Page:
That Wiki page sums it up pretty clearly. Except for the world crisis part, you mentioned.
Why not use a commercially offered amplifier designed for the purpose? These days, there are fewer available amplifiers (in the US, anyway) which are designed only for this purpose (you usually have to buy more than just an amplifier), but they exist. They are rare ...
It is safe to assume that for the audio signal, those two RCA shells are common.
Where life can get interesting, especially with a mains-powered turntable and mains powered amplifier, is control of leakage currents at AC line frequencies, due to unintentional coupling of mains to ground through proximity capacitance, and intentional coupling of mains to ...
if more than one such transistor is used, then disconnect one that works and measure it.
The BETA may have been selected to be higher, or for matching.
The breakdown voltage may be been tested, and a HIGHER Breakdown voltage transistor selected, because sustained high voltage was part of the operating conditions.
Or faster switching devices were chosen, for ...
With ungrounded plugs, that tends to be normal, and most likely the device manuals say you are supposed to unplug devices while performing connections so you should not be performing connections while they are plugged to mains.
The likely cause with ungrounded devives with 2-prong mains plugs is a EMI capacitor between unisolated mains side and isolated low ...
Figure 1. Voltage vs. time of sine waves at reference and line levels, with VRMS, VPK, and VPP marked for the +4 dBu line level. Source: Wikipedia Line level.
The most common nominal level for professional equipment is +4 dBu (by convention, decibel values are written with an explicit sign symbol). For consumer equipment it is −10 dBV, which is used to ...
It is not normal, but is expected. I do not think there's something being failed, damaged or defective.
These two devices are having different grounding designs.
You PC, most probably, is having 3-wire plug, and its chassis is being connected to PE.
The Yamaha receiver you use, with its service manual available here, does not have PE grounding, instead it ...
Just chop the spades off and solder the wires to a 0.1" pin socket and plug it into ADC1 or ADC2 on the Gertboard. If you don't want to destroy the cable that came with the equipment then go down to Radio-shack or Tandy (do they still exist) or Maplin (in the UK and maybe elsewhere) and buy a cheap RCA cable and butcher this to suit your needs.
Or buy an ...
Small signal relays might be your simplest and cleanest choice here. Reed relays might be an ideal selection.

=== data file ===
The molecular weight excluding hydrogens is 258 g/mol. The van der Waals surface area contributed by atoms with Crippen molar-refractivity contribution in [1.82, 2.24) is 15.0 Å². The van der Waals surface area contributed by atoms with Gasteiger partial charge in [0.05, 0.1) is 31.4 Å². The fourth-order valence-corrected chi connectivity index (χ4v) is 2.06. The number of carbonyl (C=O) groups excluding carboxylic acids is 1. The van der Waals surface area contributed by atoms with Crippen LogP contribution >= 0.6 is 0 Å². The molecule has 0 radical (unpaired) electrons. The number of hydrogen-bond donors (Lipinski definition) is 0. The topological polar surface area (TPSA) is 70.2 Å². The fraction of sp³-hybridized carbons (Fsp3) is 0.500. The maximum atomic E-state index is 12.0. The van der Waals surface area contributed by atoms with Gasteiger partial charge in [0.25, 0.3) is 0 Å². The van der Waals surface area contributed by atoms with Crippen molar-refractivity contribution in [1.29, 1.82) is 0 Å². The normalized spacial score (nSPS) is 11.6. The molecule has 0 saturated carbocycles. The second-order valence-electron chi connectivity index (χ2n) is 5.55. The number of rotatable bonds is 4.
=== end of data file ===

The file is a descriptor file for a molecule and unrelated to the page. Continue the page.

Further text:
Selecting double-throw relays makes wiring the system easy - four relays in parallel powered by the same switch. When all are on three route the RGB signal to the output, and the fourth routes the composite nowhere. When all are off three route the ...
It would be CONN, SCART, Female, thru-hole PCB mount SCART 21 pin
However the square posts may damage if using a plugin proto plug, so solder short resistor wires as pins using 1/4w and cut to length 3mm to have a round connection.
However, these connectors are not common and mostly IDC ribbon interface.
As Peter has said if it is a standard definition analog camera then you can terminate to an RCA plug and connect to a composite input, typically yellow coloured.
Just be aware there are some HD over coax cameras that will not work this way.
Adaptors are a few dollars at most and this is actually fairly common. Some cheap CCTV test screens have RCA ...
Composite video normally expects to be driven into a 75 ohm load. I would suggest soldering a 75 ohm resistor into the back of a RCA connector (plug or socket as appropriate).
Shorting the output out might work but it might also damage the output amplifier, I wouldn't reccomend it.
NOTE: This was a project to see how inexpensively I can hook up a dash cam. The camera itself was very inexpensive, and I did not mind damaging it in the search for the cheapest solution. Caveat emptor!
THE ANSWER: Before investing in a resistor (see discussion in comments of my question), I tried the simple expedient of shorting the jack out with a piece ...
You need to see what size of wire was used for that subwoofer connection. If it is small-gauge audio cable, that pretty much rules it out for carrying any significant power levels.
Generally speaking, an RCA connector is good several Amps of current. I quite like that connector - it is robust and reliable in long-term use. RCA connectors are often used ...